Censoring the indigenous

Bangladesh’s information ministry orders television stations not to use the term “indigenous” to describe the ethnic communities in the country.

Censoring the indigenous
Dhaka, August 9th 2015: Bangladeshi indigenous people participate in a gathering, to celebrate the International Day of the World's Indigenous People. Photo: KM Asad/ZUMA Wire/Alamy Live News

Bangladesh’s information ministry has asked all television stations to refrain from using the term “indigenous” to describe the ethnic communities in the country. Citing a letter issued by the Directorate General of Forces Intelligence (DGFI), the ministry has issued the directive ahead of the International Day of the World's Indigenous Peoples on August 9th.

“In the context of the [DGFI] letter, it is noted that the 15th amendment to the Bangladesh constitution describes minor communities or groups living in Bangladesh as the tribes, minor races, ethnic sects, and communities,” the letter reads. “Under the circumstances described above, members of the civil society including university faculty members, experts, and newspaper editors participating in talk-shows commemorating the international indigenous day are requested to refrain from using the term, indigenous, and be aware of relevant constitutional obligations.”

The information ministry sent the letter, dated July 19th and signed by Sheikh Shamsur Rahman, a deputy secretary, to all major TV stations. Rahman confirmed to Netra News that he signed the letter but refused to comment on it.

Bangladesh’s constitution does not impose a restriction on the use of the term “indigenous”. Section 23A of the constitution merely states, “the state shall take steps to protect and develop the unique local culture and tradition of the tribes, minor races, ethnic sects, and communities.”

Bangladesh government has long insisted that the word “indigenous” should not be used to describe the country’s ethnic populations, like the Chakmas and the Marmas, a large portion of whom live in the Chittagong Hill Tracts (CHT), where the Bangladesh military has long had a heavy presence. It argues that the ethnic groups, who see themselves as an indigenous people, migrated to Bangladesh and therefore cannot be considered as indigenous to the country.

In 2011, Dipu Moni, then the foreign minister, said, “Bangladesh does not have any indigenous population.”

A similar claim had repeatedly been echoed by the Bangladeshi delegation to the United Nations Permanent Forum on Indigenous Issues.

A year later, the Ministry of Local Government and Rural Development circulated a memo to promote the concept that “there are no indigenous people in Bangladesh.”

In 2015, Al Jazeera reported that DGFI officers instructed major Bangladeshi companies to stop advertising in two of the country’s leading newspapers, The Daily Star and Prothom Alo following a story they both had published on the army’s killing of five men in the Chittagong Hill Tracts. Army officials had contacted both papers and criticised them for describing the dead men as “indigenous” people instead of “terrorists”.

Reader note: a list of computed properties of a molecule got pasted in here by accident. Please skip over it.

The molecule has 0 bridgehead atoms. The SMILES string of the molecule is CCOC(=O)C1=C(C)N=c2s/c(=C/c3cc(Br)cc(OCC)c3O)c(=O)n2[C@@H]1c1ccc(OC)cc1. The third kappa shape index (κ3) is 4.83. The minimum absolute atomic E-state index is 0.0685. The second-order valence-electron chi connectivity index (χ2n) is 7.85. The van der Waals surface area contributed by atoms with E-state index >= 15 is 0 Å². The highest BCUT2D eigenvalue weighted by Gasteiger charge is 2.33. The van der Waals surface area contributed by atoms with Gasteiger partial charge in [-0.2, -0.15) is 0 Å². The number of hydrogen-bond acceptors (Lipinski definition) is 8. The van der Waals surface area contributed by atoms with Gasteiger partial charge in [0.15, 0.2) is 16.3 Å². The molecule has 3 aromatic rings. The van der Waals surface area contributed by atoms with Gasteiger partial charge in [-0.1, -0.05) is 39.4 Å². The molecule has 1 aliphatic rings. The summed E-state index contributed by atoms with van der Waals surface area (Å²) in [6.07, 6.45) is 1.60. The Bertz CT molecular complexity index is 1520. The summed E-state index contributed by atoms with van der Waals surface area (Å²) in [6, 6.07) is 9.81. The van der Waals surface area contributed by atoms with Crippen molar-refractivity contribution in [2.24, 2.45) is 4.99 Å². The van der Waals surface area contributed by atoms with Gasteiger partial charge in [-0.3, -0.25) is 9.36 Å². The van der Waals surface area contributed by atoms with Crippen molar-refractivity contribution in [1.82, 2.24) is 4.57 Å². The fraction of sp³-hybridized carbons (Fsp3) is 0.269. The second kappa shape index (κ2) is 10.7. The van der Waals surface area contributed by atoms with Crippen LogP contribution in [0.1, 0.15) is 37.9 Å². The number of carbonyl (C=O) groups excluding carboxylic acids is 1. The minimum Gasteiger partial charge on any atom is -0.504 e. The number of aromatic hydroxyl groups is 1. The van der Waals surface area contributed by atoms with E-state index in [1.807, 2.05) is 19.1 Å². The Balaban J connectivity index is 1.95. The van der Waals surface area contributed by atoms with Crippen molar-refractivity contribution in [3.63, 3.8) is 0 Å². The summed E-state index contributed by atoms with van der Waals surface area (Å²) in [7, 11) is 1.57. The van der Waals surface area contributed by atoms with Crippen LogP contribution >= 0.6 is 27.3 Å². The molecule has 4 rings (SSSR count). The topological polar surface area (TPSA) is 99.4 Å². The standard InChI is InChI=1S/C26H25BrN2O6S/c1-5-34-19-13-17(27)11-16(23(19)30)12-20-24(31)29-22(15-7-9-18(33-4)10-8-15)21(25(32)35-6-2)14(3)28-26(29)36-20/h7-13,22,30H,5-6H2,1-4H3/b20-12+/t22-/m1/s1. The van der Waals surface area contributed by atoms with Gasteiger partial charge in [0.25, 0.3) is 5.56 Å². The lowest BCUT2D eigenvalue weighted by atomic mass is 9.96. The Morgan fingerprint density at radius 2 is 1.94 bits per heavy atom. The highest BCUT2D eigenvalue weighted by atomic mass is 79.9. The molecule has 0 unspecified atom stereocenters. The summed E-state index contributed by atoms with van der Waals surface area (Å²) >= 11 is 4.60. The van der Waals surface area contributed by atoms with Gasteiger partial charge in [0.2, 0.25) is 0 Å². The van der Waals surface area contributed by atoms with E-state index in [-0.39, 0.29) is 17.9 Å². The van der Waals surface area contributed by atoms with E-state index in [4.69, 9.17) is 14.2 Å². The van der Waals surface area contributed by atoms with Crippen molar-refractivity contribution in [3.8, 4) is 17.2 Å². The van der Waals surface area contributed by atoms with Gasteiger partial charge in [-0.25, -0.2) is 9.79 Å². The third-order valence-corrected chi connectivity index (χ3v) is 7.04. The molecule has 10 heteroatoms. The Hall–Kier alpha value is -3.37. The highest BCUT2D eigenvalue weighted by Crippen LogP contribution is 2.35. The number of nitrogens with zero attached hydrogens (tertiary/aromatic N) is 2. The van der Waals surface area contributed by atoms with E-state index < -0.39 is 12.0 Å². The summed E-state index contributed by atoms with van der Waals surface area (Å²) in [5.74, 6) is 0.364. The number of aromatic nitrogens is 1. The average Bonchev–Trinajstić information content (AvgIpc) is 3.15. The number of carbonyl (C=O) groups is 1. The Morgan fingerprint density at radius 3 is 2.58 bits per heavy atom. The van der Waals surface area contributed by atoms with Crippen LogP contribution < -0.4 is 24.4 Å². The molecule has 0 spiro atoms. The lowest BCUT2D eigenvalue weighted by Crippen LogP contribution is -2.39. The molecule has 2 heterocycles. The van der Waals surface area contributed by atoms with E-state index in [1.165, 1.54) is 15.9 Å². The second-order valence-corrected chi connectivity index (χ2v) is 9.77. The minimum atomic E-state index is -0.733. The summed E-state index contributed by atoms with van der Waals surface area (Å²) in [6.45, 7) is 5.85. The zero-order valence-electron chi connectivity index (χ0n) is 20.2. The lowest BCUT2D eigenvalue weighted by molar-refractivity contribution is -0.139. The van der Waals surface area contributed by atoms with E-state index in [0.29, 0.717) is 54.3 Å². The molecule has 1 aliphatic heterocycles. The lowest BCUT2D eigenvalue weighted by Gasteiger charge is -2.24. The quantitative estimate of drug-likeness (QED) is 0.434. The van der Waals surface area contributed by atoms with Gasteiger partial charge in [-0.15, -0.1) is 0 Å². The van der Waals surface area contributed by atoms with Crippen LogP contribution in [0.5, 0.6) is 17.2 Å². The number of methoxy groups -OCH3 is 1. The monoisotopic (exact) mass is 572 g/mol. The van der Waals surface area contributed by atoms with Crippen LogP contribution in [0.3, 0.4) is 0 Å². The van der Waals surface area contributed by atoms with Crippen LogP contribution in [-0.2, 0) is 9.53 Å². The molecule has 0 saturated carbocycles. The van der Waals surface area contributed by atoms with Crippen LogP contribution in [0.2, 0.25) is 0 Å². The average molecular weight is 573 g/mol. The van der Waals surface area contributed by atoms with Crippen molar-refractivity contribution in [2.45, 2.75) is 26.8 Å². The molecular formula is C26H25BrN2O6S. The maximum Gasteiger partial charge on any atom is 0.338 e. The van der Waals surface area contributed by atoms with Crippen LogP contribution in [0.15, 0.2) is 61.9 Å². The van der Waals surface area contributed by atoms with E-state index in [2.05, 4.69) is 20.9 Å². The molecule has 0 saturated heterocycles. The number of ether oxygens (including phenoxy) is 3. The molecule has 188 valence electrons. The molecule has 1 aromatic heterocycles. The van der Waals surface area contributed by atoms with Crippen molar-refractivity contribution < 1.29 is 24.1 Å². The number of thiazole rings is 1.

Bangladesh’s military establishment, which has had a decades-long bloody presence in the CHT, has been staunchly opposed to the signing of the International Labor Organization’s Convention 169, enacted in 1991, which is a binding instrument that recognises the rights and “self-determination” of indigenous people.

In the years since the Awami League returned to power in 2009, former military officers and academics popularised a fringe legal theory that sought to delegitimise even the use of the word “indigenous,” arguing that it was extra-constitutional and thus prohibited.

In opposition, the Awami League vowed to recognise the constitutional rights of the indigenous people in Bangladesh — only to backtrack from its promises once in power.

The centre-right opposition, the Bangladesh Nationalist Party (BNP), generally seen as a pro-military party founded by a former army general, has supported the government on this issue.

But the Awami League’s anxieties about the idea of multiculturalism in Bangladesh date back to the 1970s. Following the independence of the country, the party chief and president, Sheikh Mujibur Rahman, also known as the Friend of Bengal (Bangabandhu) and the pioneer of Bengali nationalism, sought to assimilate indigenous culture and identities into Bengali nationalism.

“No, we are all Bengalis; we cannot have two systems of government. Forget your ethnic identity, be Bengalis,” Sheikh Mujibur Rahman, also known as Mujib, is widely claimed to have told Manabendra Narayan Larma, then a member of parliament from the Chittagong Hill Tracts, who demanded greater self-determination for the indigenous communities that he represented.

Larma would soon wage an insurgency against the Bangladesh government, leading a large group of indigenous rebels.

Mujib’s daughter Sheikh Hasina, who came to power in 1996, signed a peace treaty in 1997 with the rebels — much to the dismay of the military establishment. The former rebels now allege that the government has not honoured its promises in implementing the peace treaty, while the military and its intelligence branch continue to dominate the CHT and, among others, the media.●